Pre-existing gynecological pathology or mullerian anomalies were documented as predisposing factors for sterilization-failure [18],[19] which were also seen in few of our cases narrated in detail in incidental findings [Table 3].

Ectopic pregnancies constituted 4.55% and 7.5% in <1 year and 1-5 year group similar to Shah et al. and Bhatnagar [20],[21] but for higher intervals it had contributed up to 37.5% comparable to Varma and Gupta. [9] These findings can be correlated in simpler terms as initial non-occlusion leading to early failure and as it is less likely to damage the tube, resulting pregnancy is likely to be intrauterine whereas late failures developing due to spontaneous tubal regeneration resulting in abnormal luminal anatomy increasing chances of ectopic pregnancy. This can also explain how 79% ectopics were due to minilap failure.

Almost 60% cases were reported when pregnancy was >12 weeks and out of >20% required major surgical interventions such as hysterotomy, LSCS, laparotomy for ectopic. 30% patients underwent 2 nd trimester MTP.

Guidelines are given in standards for female sterilization services, ministry of health and Family Welfare, Government of India, 2006 October. They are as follows. The operating surgeon should identify each fallopian tube clearly, tracing right up to fimbria. Excision of 1 cm of fallopian tube should be done. The site of the occlusion of tube must be in isthmic portion 2-3 cm away from uterine cornu.


   Conclusion Top


Female sterilization-failure is well-known and proven entity and no age, method and interval is failure free. Although, it is not completely preventable, failure due to improper procedure can be avoided if we will follow standard guidelines for tubal ligation. Proper counseling of patient regarding chances of failure and early reporting if menses are delayed can help in diagnosing failure in early gestation and to reduce related morbidities.

 
   References Top

1.Trussell J, Guilbert E, Hedley A. Sterilization failure, sterilization reversal, and pregnancy after sterilization reversal in Quebec. Obstet Gynecol 2003;101:677-84.  Back to cited text no. 1
    
2.Peterson HB, Xia Z, Hughes JM, Wilcox LS, Tylor LR, Trussell J. The risk of pregnancy after tubal sterilization: Findings from the U.S. collaborative review of sterilization. Am J Obstet Gynecol 1996;174:1161-8.  Back to cited text no. 2
    
3.Kulier R, Boulvain M, Walker D, Candolle G, Campana A. Minilaparotomy and endoscopic techniques for tubal sterilisation. Cochrane Database Syst Rev 2004 (3):CD001328.  Back to cited text no. 3
    
4.Hughes GJ. Sterilisation failure. Br Med J 1977;2:1337-9.  Back to cited text no. 4
[PUBMED]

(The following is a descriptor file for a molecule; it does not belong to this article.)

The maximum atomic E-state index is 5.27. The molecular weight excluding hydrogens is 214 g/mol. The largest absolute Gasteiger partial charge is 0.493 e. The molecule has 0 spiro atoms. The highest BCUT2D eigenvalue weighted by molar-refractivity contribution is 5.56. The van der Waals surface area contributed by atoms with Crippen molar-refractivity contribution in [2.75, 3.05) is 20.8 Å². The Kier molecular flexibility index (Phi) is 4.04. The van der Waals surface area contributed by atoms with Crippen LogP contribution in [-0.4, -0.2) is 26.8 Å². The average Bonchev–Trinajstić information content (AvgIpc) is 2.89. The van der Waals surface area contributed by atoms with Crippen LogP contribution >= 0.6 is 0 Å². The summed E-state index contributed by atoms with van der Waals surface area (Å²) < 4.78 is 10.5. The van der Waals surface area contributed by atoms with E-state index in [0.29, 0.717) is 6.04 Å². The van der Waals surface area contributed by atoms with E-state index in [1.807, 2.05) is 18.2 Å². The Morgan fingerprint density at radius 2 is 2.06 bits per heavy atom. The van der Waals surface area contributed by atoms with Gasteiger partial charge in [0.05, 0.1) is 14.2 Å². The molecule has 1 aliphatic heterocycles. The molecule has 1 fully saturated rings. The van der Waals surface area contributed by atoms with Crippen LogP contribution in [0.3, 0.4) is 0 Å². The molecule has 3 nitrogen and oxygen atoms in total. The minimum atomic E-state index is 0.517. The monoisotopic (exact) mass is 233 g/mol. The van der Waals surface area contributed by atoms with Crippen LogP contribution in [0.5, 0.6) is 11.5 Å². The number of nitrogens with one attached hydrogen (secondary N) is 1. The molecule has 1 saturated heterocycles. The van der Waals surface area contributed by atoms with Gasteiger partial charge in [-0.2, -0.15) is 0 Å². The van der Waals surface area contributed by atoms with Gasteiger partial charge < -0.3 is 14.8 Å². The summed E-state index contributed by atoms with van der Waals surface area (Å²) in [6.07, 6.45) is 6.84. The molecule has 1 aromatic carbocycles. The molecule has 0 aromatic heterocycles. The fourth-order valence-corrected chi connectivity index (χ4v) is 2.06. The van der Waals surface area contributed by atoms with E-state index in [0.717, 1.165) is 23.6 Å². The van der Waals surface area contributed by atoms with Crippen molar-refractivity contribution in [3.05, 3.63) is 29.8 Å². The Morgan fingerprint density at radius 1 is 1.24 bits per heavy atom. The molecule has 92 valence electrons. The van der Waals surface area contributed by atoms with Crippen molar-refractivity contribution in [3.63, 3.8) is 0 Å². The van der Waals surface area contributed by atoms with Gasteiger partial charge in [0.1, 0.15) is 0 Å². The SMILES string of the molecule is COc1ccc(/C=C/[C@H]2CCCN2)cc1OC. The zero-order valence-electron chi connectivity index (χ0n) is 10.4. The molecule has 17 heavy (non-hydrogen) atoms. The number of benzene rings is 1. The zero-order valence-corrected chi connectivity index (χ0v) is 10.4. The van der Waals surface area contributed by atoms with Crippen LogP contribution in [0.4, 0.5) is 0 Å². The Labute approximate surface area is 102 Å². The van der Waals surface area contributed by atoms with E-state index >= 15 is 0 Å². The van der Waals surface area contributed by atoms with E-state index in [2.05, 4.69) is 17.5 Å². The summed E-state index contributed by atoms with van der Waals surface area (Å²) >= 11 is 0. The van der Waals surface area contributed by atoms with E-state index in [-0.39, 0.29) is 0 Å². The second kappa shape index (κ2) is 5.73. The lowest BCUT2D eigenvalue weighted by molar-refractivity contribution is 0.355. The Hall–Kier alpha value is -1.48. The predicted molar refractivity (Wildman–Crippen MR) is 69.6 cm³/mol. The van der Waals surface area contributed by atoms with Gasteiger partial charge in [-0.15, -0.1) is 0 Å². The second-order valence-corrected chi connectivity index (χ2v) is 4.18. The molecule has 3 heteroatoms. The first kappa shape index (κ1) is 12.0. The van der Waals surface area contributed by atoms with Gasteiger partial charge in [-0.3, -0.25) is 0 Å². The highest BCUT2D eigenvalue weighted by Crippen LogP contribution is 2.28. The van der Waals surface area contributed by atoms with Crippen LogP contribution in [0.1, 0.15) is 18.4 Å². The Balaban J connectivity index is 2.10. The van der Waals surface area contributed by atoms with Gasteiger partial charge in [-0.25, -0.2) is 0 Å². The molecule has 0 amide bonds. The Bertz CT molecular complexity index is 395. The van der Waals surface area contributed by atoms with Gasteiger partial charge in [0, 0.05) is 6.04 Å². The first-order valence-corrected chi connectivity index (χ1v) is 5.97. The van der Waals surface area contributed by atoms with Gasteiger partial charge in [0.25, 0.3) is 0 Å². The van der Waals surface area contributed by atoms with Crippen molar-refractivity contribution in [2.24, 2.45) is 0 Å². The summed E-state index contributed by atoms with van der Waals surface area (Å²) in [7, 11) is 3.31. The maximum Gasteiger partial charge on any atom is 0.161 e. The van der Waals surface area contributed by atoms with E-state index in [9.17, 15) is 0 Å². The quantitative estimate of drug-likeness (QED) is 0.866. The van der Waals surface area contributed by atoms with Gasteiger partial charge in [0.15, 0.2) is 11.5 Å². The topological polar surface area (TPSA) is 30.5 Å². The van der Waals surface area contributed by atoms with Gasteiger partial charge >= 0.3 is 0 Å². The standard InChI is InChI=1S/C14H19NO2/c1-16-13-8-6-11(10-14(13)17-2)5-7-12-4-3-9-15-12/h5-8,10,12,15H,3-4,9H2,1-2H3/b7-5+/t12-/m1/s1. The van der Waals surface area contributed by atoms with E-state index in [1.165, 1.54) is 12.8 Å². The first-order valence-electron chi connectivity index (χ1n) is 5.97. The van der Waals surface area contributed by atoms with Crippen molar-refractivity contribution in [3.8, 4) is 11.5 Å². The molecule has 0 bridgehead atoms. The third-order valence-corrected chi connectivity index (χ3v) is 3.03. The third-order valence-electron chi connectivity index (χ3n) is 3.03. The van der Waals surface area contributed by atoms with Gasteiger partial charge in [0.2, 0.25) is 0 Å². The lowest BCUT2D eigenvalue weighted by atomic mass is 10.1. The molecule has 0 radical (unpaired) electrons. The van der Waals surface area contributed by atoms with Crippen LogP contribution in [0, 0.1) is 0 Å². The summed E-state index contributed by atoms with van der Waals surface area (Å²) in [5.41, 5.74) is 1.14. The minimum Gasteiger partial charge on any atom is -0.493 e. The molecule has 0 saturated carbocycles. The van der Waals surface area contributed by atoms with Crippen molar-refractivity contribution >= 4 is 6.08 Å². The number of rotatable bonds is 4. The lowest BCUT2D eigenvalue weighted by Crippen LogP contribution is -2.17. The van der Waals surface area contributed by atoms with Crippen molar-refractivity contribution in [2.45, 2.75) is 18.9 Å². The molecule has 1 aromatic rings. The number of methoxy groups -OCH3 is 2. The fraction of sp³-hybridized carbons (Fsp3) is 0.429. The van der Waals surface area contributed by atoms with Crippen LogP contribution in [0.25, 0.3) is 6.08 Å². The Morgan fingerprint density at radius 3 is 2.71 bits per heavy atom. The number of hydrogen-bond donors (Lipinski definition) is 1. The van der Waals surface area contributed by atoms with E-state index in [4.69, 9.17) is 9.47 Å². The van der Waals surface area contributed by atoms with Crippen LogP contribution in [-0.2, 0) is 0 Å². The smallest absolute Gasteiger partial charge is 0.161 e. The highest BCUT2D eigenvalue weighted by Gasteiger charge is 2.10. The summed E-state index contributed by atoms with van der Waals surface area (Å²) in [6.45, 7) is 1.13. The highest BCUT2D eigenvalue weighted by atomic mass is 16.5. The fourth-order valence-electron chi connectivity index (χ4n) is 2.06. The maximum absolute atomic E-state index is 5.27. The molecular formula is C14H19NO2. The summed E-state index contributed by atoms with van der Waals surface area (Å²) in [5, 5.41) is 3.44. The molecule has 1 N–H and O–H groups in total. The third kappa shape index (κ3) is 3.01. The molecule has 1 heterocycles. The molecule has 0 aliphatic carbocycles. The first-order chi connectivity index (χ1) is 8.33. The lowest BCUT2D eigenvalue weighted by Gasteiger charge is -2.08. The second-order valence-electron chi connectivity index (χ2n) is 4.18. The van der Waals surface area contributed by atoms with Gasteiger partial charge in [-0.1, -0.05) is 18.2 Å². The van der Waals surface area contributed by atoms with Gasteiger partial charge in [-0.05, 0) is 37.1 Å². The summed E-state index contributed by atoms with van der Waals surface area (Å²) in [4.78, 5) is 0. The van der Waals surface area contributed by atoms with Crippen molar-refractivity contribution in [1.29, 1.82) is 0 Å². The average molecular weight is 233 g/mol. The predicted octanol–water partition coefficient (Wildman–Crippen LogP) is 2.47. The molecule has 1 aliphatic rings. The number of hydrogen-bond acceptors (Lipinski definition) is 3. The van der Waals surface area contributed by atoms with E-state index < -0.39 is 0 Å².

5.Vessey M, Huggins G, Lawless M, McPherson K, Yeates D. Tubal sterilization: Findings in a large prospective study. Br J Obstet Gynaecol 1983;90:203-9.  Back to cited text no. 5
[PUBMED]    
6.Bollapragada SS, Bandyopadhyay S, Serle E, Baird C. Spontaneous pregnancy after bilateral salpingectomy. Fertil Steril 2005;83:767-8.  Back to cited text no. 6
    
7.Lassner KJ, Chen CH, Oberle MW, da Trindade TC, Aguinaga H. Analysis of sterilization failure in Brazil. Int J Gynaecol Obstet 1988;27:255-63.  Back to cited text no. 7
    
8.Huddleston HT, Dunnihoo DR. Long-term sterilization failure: Twenty-three years. J La State Med Soc 2000;152:427-8.  Back to cited text no. 8
    
9.Varma R, Gupta JK. Failed sterilisation: Evidence-based review and medico-legal ramifications. BJOG 2004;111:1322-32.  Back to cited text no. 9
    
10.Soderstrom RM. Sterilization failures and their causes. Am J Obstet Gynecol 1985;152:395-403.  Back to cited text no. 10
[PUBMED]    
11.Grunert GM. Late tubal patency following tubal ligation. Fertil Steril 1981;35:406-8.  Back to cited text no. 11
[PUBMED]    
12.Stock RJ. Histopathologic changes in fallopian tubes subsequent to procedures. Int J Gynecol Pathol 1983;2:13-27.  Back to cited text no. 12
[PUBMED]    
13.Ayers JW, Johnson RS, Ansbacher R, Menon M, LaFerla JJ, Roberts JA. Sterilization failures with bipolar tubal cautery. Fertil Steril 1984;42:526-30.  Back to cited text no. 13
[PUBMED]    
14.Cook CL. Evaluation of Falope Ring sterilization by hysterosalpingogram. J Reprod Med 1982;27:243-5.  Back to cited text no. 14
[PUBMED]    
15.Roy KK, Banerjee N, Takkar D. Pregnancy following tubal sterilization: An 11-year survey. Int J Gynaecol Obstet 2000;68:53-4.  Back to cited text no. 15
    
16.Stovall TG, Ling FW, Henry GM, Ryan GM Jr. Method failures of laparoscopic tubal sterilization in a residency training program. A comparison of the tubal ring and spring-loaded clip. J Reprod Med 1991;36:283-6.  Back to cited text no. 16
    
17.Premalatha R, Tripathi MS. A study on the reversal of sterilisation in women over two decades. J Obstet Gynaecol India 2012;62:62-7.  Back to cited text no. 17
    
18.Sharma D, Singhal SR, Singhal SK. Uterus didelphys, a rare cause for tubal sterilization failure. Aust N Z J Obstet Gynaecol 1998;38:327-8.  Back to cited text no. 18
    
19.McCausland A. Endosalpingosis ("endosalpingoblastosis") following laparoscopic tubal coagulation as an etiologic factor of ectopic pregnancy. Am J Obstet Gynecol 1982;143:12-24.  Back to cited text no. 19
[PUBMED]    
20.Shah JP, Parulekar SV, Hinduja IN. Ectopic pregnancy after tubal sterilization. J Postgrad Med 1991;37:17-20.  Back to cited text no. 20
[PUBMED]  Medknow Journal  
21.Bhatnagar S. Risk of ectopic pregnancy following tubectomy. Indian J Med Res 1982;75:47-9.  Back to cited text no. 21
    


    Figures

  [Figure 1], [Figure 2], [Figure 3], [Figure 4], [Figure 5], [Figure 6], [Figure 7], [Figure 8]
 
 
    Tables

  [Table 1], [Table 2], [Table 3]